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Built to burn; designed to heal
A Radical Arts Project in Derry~Londonderry
In March 2015, Artichoke brought Burning Man artist David Best to the city. Together with people from across the community a beautiful shared structure was built that measured 72ft high before it was ceremonially burnt.
Temple turned traditional associations with bonfire burning in Northern Ireland on their head
Bonfires have long been a part of Northern Ireland’s history. To some they are a time-honoured tradition, to others they create tension and division.
Artist David Best has a reputation for constructing huge, soaring temple structures at Burning Man in the Nevada Desert. Built with his volunteer Temple Crew, the structures have become a place for remembrance, their ritual burning an opportunity to let go of painful memories.
Artichoke planned to bring David to Derry~Londonderry to build a shared structure that would enable the local community to let go of the past and look to the future.
Over two years, we worked to realise the project. A Kickstarter campaign raised over £30,000 in 40 days. Finally, David arrived in early 2015 with his Temple Crew to begin work.
Joining 40 local unemployed volunteers, the team battled through rain, snow and high winds to build the 72ft high structure. Its timber frame was clad with intricate panels, some of which had been designed and cut by young people in the Nerve Centre’s Fablab.
Born California, USA, 1945
David Best is an internationally acclaimed American sculptor. He originally trained in sculpture at the San Francisco Institute of Art and his practice includes sculpture and collage using found objects such as the skeletons of old cars and recycled wood.
He is best known for his extraordinary, cathartic temples ritually sent up in flames as part of Nevada’s annual Burning Man festival. Made from recycled wood, Best’s soaring Temple structures are built with the help of hundreds of volunteers. His Temples have taken on a spiritual significance as spaces for remembrance and forgiving and are ritually burnt to the ground at the end of Burning Man, along with personal messages, mementos and offerings left inside by participants.
In 2015 Artichoke worked with Best in Derry~Londonderry, Northern Ireland to produce Temple, a temporary public artwork to encourage the local community to let go of the past and look to the future.
To document Temple, 20 volunteers working on the build were given video cameras. Under the direction of award winning filmmaker Margo Harkin and her team, the resulting series of films and documentary offer a unique insight into the process.
Temple belonged to everyone
Temple belonged to everyone: from the donors around the world who supported the project to the many people across Derry~Londonderry who helped build the structure and every single person who came to see it.
Up to 60,000 people visited over the seven days it was open, covering the inside of the structure and its central pillar with personal messages. They included a delegation from the Tim Parry Johnathan Ball Foundation for Peace, founded by families of victims of the 1993 IRA bomb attack in Warrington, and the family of PSNI Constable Philippa Reynolds, who was killed in 2013 when a stolen 4×4 vehicle crashed into her police car in Derry, as well as many family members from all sides of the ‘Troubles’.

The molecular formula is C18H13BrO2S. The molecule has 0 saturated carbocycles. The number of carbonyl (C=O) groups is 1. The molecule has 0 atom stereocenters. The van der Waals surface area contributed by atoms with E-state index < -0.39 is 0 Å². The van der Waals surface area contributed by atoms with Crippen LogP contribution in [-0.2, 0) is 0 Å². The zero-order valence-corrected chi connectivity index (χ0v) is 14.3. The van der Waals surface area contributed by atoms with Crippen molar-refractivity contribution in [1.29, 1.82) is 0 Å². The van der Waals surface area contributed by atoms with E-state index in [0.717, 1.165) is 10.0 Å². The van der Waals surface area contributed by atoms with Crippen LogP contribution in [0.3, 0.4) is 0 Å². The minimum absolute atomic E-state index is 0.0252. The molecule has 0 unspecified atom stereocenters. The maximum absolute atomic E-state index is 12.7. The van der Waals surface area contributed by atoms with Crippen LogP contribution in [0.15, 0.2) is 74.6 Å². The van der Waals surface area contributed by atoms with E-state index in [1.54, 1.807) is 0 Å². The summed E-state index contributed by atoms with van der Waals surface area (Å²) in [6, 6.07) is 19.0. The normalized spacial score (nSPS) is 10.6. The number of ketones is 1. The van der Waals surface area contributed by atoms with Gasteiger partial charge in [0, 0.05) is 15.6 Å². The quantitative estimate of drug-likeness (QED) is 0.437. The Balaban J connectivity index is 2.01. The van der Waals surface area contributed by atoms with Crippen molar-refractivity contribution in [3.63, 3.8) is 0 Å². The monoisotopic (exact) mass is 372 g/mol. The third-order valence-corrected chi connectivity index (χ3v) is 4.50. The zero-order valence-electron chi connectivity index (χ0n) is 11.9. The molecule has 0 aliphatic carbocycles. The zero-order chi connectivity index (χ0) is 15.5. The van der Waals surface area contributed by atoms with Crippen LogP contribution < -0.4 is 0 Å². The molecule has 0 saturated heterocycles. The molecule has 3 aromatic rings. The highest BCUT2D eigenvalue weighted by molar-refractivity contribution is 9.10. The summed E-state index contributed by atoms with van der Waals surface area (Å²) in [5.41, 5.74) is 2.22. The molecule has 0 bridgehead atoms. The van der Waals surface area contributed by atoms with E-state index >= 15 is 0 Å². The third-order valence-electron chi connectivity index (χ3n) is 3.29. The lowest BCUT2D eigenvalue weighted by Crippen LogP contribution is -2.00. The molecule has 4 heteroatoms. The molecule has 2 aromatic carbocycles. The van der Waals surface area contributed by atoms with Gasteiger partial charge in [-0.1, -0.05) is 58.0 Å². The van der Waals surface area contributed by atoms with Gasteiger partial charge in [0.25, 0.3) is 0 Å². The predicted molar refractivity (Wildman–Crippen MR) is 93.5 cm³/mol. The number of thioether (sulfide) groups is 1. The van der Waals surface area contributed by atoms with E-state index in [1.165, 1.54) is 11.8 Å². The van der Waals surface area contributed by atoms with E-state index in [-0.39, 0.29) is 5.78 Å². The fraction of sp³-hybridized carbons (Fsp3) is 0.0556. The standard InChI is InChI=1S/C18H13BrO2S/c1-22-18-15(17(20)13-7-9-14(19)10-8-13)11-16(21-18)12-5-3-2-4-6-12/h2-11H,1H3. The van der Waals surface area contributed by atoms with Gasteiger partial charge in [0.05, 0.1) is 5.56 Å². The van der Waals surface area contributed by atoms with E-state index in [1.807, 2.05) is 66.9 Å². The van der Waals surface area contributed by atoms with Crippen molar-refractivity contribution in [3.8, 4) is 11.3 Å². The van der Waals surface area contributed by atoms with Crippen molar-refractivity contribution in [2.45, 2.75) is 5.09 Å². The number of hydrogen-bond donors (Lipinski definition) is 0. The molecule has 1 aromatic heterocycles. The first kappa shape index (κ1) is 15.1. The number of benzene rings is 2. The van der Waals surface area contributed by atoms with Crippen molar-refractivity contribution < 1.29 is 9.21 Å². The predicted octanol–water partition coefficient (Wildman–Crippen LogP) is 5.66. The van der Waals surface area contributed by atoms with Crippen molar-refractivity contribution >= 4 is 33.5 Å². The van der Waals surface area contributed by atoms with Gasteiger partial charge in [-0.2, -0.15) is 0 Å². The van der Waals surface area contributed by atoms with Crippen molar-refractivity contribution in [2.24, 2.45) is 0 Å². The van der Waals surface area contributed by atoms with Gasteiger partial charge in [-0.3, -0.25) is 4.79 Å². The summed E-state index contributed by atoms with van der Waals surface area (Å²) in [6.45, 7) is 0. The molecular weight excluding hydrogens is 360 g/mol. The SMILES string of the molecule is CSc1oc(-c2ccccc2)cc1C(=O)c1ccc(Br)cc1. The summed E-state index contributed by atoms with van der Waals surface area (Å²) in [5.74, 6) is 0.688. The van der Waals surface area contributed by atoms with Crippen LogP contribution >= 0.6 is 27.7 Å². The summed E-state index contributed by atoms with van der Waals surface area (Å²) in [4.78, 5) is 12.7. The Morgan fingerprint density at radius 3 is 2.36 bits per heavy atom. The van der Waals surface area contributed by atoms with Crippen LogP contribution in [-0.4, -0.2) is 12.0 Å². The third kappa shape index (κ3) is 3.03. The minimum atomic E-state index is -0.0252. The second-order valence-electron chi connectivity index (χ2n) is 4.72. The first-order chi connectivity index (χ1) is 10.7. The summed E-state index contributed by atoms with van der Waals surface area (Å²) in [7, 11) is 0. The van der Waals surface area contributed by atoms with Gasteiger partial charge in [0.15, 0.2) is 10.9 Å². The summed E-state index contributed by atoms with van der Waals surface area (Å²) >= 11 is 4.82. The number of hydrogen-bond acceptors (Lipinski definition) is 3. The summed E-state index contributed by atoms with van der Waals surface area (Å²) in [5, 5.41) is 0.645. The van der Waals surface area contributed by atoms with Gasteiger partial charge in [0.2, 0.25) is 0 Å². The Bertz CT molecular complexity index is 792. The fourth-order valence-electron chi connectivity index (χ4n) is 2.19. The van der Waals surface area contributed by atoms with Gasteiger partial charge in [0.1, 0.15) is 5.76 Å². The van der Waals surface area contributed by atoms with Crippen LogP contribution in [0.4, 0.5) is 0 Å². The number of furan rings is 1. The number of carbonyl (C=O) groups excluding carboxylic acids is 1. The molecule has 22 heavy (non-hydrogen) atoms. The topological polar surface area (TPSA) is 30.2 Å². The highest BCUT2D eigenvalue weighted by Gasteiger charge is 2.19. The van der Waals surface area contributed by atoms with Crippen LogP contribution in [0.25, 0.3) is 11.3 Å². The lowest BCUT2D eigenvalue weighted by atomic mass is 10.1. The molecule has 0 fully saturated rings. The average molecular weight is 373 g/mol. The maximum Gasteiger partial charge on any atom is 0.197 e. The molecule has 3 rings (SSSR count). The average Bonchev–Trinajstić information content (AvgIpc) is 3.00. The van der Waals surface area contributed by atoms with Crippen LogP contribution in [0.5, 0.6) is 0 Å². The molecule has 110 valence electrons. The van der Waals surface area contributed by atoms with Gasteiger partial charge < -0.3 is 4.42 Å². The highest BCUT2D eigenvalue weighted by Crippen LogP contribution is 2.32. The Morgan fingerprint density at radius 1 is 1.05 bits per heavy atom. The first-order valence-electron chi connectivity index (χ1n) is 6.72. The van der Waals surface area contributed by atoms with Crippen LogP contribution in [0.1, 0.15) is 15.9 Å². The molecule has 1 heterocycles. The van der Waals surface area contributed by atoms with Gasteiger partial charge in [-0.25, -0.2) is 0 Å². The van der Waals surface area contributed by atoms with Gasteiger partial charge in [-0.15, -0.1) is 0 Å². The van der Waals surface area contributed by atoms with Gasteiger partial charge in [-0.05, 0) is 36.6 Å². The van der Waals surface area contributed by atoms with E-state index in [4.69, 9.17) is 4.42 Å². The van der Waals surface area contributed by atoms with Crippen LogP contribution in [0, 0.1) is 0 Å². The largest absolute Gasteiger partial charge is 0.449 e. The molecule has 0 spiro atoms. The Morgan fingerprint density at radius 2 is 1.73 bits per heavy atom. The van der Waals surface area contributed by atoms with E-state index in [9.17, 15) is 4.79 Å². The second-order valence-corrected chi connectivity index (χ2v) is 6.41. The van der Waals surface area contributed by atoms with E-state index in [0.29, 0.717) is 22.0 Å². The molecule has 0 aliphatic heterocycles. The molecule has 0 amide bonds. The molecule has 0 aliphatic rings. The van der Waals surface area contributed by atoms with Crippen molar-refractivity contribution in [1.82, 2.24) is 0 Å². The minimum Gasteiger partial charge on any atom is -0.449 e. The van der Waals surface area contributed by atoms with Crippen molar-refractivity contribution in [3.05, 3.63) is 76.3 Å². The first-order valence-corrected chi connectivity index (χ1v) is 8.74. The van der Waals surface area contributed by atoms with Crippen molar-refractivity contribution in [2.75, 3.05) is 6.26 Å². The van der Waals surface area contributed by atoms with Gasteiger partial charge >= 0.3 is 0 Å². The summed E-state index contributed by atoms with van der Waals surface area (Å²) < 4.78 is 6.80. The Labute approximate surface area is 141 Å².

TempleCraft: a digital Temple made in Minecraft
Templecraft was an innovative digital arts project inspired by a monumental real –world construction.
Using Minecraft, artist Adam Clarke, BlockWorks and Sparks built a digital reconstruction of David Best’s Temple, replicating its startling architecture and intricate internal spaces.
Mapped onto a representation of the city of Derry~Londonderry, this extraordinary digital artwork created the impression of a ‘Temple’ high on a hill, towering over the city below. Minecraft players were then invited to explore the structure online, and leave their own messages, mementos or objects inside its walls, before it too was ceremonially ‘burned’ online on Saturday 21st March. Nothing was left behind.
This was an opportunity for the world-wide Minecraft community to experience and participate in a major temporary art work, and for new users of the software to explore a beautiful digital landscape.
Commissioned by Artichoke and The Space in collaboration with CultureTECH.
On Saturday 21st March the structure was ceremonially set alight by eight individuals Best had got to know over the course of the build: Tony Doherty, Rossa O’Dochartaigh, Michelle McClaren, Paula Higgins and her son, Emma Diven, Bronah Mclaughlin and Kevin Strathern. 15,000 people watched Temple burn, as the hopes and dreams of thousands drifted into the sky.
In partnership with
With thanks to
We would also like to thank
- Ciaran O'Donnell
- Gareth Stewart
- Geraldine O'Donnell
- John Peto
- Karen Friel
- All at Nerve Centre
- Delia Milan
- Eamon Duery
- All at FabLab NI
- Caroline Temple
- Waterside Neighbourhood Partnership
- Danielle Devine
- Helen Sayers
- Maggie McKeever
- Place NI
- Darran McGlynn
- Maoliosa Boyle
- All at VOID
- Jonny Weston
- Temple Crew
- Temple Guardians
- Lisa Heaney
- Amanda McLoone
- All at Millennium Forum
- Margo Harkin
- Katherine Rowlandson
- Justine Scoltock
- All who worked on Temple Stories
- Mark Ngurski
- Adam Clarke
- Tony Callaghan
- Seamus Coyle
- John King and Chris Burke
- Ian Bone
- Chris McKnight
- Estate Services security staff
- Danny Meenan
- Mark O’Doherty
- Paul Doherty
- Davy Johnston
- Brian Fisher
- The Media Workshop
- Matthew Andrews
- All staff at the Maldron Hotel
- Zest: Healing the Hurt Ltd
- Colette Ramsey, Contact NI
- Cruse Bereavement Centre
- All at The Sandwich Company
- All the Kickstarter backers